Today’s guest post is by Brian Link who is a partner of mine in weBuild, thoughtLEADERS, and TiXiT among the many other things he does (yes, both of us have many entrepreneurial interests). This perspective on bootstrapping a new venture is so spot-on it almost hurts. This article is prompted by today’s launch of TiXiT where Brian is the CTO and I’m CEO. Enough context. Here’s Brian:
I’ve seen my share of Internet startups and each entrepreneur, if you asked them, would tell you that getting started is the hardest part. Many people think they have a great idea. Some have even have written it down and dreamed of turning it into something big. But taking those first few steps of talking to other people, committing your own money, finding a team to help build it and figuring out how to tell the world about it is where you need great strategy (and some luck).
One strategy, if you’re lucky enough, is to borrow a million bucks from your rich uncle. You might also find an angel investor or venture capitalist and beat the one in a million odds and get funded before you have a product or revenue. The much more likely scenario and the smartest strategy is much more difficult, if you can pull it off. It’s called bootstrapping.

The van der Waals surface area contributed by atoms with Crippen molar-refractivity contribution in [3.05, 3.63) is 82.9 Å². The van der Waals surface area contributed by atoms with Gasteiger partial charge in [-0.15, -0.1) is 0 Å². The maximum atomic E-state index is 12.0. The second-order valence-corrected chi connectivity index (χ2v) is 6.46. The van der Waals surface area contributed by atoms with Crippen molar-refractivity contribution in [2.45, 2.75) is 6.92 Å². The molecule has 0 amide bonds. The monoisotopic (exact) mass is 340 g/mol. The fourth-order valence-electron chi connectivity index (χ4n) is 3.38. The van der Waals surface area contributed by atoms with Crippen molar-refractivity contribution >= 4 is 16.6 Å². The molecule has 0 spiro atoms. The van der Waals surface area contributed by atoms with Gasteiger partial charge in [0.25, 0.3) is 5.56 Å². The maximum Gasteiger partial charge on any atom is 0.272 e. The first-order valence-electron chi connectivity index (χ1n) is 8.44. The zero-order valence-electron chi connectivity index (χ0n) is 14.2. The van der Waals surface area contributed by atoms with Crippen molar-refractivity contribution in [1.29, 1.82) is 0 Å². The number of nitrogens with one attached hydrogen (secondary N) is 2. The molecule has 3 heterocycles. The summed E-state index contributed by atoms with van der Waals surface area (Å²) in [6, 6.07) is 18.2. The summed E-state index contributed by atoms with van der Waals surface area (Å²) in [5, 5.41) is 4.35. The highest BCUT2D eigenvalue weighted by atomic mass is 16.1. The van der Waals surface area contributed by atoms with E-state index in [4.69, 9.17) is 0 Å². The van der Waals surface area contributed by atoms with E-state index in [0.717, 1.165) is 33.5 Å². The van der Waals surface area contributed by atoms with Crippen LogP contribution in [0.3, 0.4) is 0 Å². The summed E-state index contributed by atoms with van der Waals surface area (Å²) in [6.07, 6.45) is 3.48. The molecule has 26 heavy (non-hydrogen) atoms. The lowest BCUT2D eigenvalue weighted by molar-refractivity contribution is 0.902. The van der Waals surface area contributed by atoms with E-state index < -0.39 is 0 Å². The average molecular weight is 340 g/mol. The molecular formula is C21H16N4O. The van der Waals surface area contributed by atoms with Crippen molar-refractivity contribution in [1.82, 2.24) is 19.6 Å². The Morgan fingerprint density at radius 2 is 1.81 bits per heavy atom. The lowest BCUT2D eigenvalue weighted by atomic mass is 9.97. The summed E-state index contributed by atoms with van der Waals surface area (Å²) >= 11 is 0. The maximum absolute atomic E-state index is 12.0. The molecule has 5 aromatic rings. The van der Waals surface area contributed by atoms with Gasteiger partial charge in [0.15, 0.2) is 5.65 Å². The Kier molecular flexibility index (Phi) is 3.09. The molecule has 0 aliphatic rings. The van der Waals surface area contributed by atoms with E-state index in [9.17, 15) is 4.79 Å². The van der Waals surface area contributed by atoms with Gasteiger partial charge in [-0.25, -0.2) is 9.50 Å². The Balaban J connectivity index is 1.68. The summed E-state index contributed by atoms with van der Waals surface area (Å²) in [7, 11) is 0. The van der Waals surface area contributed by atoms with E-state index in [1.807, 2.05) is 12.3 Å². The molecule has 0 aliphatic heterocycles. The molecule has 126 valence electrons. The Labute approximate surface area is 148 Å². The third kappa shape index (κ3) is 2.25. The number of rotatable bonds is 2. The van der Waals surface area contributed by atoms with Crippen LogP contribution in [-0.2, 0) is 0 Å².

The term comes from a saying that started in the 1800s: “to pull yourself up by your bootstraps” which implies an impossible task. As a metaphor, it means to better oneself by one’s own unaided efforts. And today it often refers to starting a business that is self-sustaining and created with little or no external help. While bootstrapping is incredibly hard, there are huge rewards.
Bootstrapping is hard. You need to stick your neck out; quit your job; have some money to spend; have a great network to lean on; and have a lot of confidence and guts. It’s certainly not for everyone. But for the brave who have a great idea, the reward can be huge. The best practices for bootstrapping can fill volumes of books, but here’s a quick summary of some ideas and strategies:
1. Equity. By bootstrapping, you can control your own stake and your partners’ equity percentages better. Equity is your most powerful tool to attract big talent. But be careful, there’s great need for balance here. Don’t dole out too much too soon and conversely don’t hesitate to share your equity for the right reasons. Many entrepreneurs fall into the stingy founder’s trap – they refuse to give up equity and because of that, they never get the help they need to launch the company. In that scenario, they have 100% of a company that’s worth nothing. Instead, offer equity to those who can dramatically move your business forward, but get advice about what percent makes sense at your current stage of growth. Equity, they say, is the most expensive compensation you can dole out (1% of your company when it becomes a $100MM company will be worth a million dollars!).